US stocks recover as lawmakers work on new bailout plan (Lead)

October 1st, 2008 - 11:50 am ICT by IANS  

Washington, Oct 1 (IANS) The US Senate scheduled a vote Wednesday on a $700 billion financial bailout package after agreeing to add tax breaks and a higher limit for insured bank deposits in a bid to reverse a shocking defeat in the House.But even before the news of a Senate vote came Tuesday night after lawmakers spent the day scrambling to fine tune the defeated rescue plan for the US financial system, stocks reversed course and headed right back up.

The Dow industrials jumped 485.21 points, erasing more than half its record 778-point plunge Monday, their worst drop since 1987, following the 228-205 vote rejection in the US House of the plan worked out by congressional leaders and the Bush administration. Bank stocks rose sharply, investors were lured out of Treasury bonds and the dollar soared.

The two presidential candidates, Democrat Barack Obama and Republican John McCain announced separately that they support a plan that some House Republicans had pushed earlier: raising the federal deposit insurance limit from $100,000 to $250,000.

The House will reconvene Thursday but it is unknown when another bailout package will emerge.

“What is absolutely clear is that the threat to our economy and millions of working Americans requires that we act,” House Majority leader Steny Hoyer said in a written statement.

The Senate’s plan to take up a bailout bill was announced Tuesday evening by Senate Majority leader Harry Reid, who said it would be part of a series of votes scheduled for 7.30 p.m. Details of the bill are still being worked out.

Earlier Tuesday, President George W. Bush made his second statement in as many days from the White House, vowing to keep fighting for a rescue plan despite its stunning defeat on Monday. He also spoke with Obama and McCain.

“Congress must act. I recognise this is a difficult vote for members of Congress, but the reality is we are in an urgent situation and the consequences will grow worse each day if we do not act,” Bush said.

House Republican leader John Boehner expressed support for McCain and Obama’s call for a higher deposit insurance cap, saying congressional Democrats had rejected it Saturday.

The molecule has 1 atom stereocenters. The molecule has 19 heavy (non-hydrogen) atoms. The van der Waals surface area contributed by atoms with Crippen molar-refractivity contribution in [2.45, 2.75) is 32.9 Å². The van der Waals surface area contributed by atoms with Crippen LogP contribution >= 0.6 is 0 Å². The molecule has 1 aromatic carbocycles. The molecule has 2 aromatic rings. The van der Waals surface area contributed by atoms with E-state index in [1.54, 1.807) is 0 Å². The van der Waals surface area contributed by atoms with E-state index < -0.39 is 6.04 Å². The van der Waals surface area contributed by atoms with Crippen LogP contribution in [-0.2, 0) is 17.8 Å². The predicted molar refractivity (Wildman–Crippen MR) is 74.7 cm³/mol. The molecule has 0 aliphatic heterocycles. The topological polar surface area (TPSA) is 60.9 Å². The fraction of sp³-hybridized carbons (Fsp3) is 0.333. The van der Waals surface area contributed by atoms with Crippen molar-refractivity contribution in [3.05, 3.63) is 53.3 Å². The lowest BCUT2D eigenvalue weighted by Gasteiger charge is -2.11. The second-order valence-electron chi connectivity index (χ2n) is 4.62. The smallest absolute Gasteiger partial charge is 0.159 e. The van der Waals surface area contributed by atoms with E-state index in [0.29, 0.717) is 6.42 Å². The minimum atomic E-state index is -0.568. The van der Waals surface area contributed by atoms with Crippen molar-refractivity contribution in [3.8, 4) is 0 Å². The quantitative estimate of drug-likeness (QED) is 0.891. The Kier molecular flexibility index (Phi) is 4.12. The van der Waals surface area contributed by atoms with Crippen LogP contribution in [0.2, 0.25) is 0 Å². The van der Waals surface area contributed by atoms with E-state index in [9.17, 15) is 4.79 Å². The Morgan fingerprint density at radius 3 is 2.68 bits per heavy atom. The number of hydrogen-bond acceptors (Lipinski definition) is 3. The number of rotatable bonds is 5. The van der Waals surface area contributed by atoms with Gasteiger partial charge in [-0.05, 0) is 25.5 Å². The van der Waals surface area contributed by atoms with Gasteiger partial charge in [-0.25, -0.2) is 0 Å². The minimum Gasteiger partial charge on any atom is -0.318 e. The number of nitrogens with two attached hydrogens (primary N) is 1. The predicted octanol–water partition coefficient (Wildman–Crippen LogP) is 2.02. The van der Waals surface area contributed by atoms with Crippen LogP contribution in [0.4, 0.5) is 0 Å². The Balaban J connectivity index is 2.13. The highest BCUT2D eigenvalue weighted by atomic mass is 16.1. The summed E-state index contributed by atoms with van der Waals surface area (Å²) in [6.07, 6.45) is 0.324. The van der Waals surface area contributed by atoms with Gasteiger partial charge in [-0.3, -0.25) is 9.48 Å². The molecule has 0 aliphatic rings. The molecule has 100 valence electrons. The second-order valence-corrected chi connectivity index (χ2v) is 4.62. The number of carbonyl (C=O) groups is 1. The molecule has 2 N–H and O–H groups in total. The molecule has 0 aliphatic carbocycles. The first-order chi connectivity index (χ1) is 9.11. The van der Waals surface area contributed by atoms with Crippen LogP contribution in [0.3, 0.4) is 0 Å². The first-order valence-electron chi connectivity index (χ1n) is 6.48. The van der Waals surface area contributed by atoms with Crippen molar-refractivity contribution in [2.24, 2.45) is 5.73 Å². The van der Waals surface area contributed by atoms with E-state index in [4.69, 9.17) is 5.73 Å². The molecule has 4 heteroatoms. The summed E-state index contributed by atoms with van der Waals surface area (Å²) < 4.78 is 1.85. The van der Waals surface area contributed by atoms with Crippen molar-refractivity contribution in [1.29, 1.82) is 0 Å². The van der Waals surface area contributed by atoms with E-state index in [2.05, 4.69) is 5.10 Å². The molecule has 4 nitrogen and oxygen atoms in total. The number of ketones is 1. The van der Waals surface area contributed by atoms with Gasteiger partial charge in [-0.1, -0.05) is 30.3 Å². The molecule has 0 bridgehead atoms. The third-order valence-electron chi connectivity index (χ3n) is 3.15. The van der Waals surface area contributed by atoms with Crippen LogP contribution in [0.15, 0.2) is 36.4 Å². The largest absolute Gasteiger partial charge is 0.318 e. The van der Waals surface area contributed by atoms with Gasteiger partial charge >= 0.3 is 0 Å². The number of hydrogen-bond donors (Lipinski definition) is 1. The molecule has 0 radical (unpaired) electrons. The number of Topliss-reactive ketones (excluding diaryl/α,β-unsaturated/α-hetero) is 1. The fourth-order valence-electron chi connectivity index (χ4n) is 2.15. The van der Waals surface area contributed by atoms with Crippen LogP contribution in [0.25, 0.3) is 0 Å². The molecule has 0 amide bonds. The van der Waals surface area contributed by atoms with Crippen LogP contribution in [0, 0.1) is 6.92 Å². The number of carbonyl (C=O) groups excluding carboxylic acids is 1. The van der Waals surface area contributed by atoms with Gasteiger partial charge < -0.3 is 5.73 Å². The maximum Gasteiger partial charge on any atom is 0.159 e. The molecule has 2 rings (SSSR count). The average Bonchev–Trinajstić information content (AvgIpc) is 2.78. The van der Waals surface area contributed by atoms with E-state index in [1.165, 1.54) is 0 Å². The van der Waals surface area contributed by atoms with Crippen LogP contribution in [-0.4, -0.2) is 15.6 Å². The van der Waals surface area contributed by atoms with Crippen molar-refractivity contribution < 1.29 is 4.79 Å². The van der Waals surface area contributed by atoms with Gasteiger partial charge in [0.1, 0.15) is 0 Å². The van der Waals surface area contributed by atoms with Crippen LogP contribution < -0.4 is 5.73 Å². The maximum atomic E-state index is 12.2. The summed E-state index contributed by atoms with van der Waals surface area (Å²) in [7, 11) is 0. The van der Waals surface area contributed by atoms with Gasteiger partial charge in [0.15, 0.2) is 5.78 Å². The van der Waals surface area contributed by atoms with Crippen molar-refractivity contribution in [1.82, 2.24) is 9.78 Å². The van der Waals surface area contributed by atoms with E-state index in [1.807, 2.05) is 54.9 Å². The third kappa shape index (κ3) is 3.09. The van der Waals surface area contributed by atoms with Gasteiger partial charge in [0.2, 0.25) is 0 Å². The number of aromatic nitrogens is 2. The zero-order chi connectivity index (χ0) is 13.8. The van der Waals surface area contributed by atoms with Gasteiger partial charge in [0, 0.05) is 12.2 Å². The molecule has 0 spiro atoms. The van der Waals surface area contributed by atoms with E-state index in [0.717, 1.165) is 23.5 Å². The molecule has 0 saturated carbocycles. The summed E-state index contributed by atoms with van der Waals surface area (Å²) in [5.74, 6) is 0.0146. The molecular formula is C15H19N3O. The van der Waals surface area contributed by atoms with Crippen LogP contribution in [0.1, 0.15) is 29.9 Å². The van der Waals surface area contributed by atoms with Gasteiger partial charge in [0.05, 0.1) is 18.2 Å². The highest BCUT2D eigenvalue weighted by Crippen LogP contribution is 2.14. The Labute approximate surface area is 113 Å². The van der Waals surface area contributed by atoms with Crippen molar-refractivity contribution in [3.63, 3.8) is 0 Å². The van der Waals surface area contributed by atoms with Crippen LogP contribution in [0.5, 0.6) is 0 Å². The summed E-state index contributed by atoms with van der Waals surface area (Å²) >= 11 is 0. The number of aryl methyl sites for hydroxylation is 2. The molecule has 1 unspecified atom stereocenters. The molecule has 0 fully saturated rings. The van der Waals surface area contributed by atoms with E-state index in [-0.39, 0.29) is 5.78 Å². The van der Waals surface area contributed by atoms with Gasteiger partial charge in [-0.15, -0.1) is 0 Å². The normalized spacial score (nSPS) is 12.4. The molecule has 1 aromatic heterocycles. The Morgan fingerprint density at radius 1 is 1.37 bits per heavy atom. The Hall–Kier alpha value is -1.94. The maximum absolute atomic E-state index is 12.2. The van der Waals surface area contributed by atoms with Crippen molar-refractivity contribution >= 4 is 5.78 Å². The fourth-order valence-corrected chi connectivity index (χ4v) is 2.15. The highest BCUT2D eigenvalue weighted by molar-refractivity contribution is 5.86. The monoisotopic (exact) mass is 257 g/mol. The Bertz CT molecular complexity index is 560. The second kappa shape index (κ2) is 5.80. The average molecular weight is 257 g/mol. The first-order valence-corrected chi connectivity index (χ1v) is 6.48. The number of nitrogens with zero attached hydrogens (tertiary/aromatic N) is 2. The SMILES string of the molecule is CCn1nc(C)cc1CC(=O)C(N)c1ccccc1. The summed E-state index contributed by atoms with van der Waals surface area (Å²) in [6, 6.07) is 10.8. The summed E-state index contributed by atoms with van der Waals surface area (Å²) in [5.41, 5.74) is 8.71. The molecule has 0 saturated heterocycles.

Another possible change to the bill would modify “mark to market” accounting rules. Such rules require banks and other financial institutions to adjust the value of their assets to reflect current market prices, even if they plan to hold the assets for years.

The White House signalled a willingness to accept some changes to the bill. Spokesman Tony Fratto said there are plenty of good ideas to help the financial markets and “we’re going to look at all of those”.

He would not comment on any specific proposal. He said the White House would want to see “if it will help the economy, it will help deal with this problem in our financial markets and the strength of our financial institutions, and if it will help in being able to pass legislation”.

Senate Banking Committee chairman Christopher Dodd told reporters: “I’m told a number of people who voted ‘no’ yesterday are having serious second thoughts about it.” He added, however, “there’s no game plan that’s been decided”.

Senate Republican leader Mitch McConnell said it was time for all lawmakers to “act like grown-ups, if you will, and get this done for all of the people.” He predicted a bill would pass this week.

Bush noted that the maximum $700 billion in the proposed bailout was huge, but was dwarfed by the $1 trillion in lost wealth that resulted from Monday’s stock market plunge.

“Because the government would be purchasing troubled assets and selling them once the market recovers, it is likely that many of the assets would go up in value over time. Ultimately, we expect that much - if not all - of the tax dollars we invest will be paid back,” he said.

“The dramatic drop in the stock market that we saw yesterday (Monday) will have a direct impact on retirement accounts, pension funds and personal savings of millions of our citizens,” Bush said. “And if our nation continues on this course, the economic damage will be painful and lasting.”

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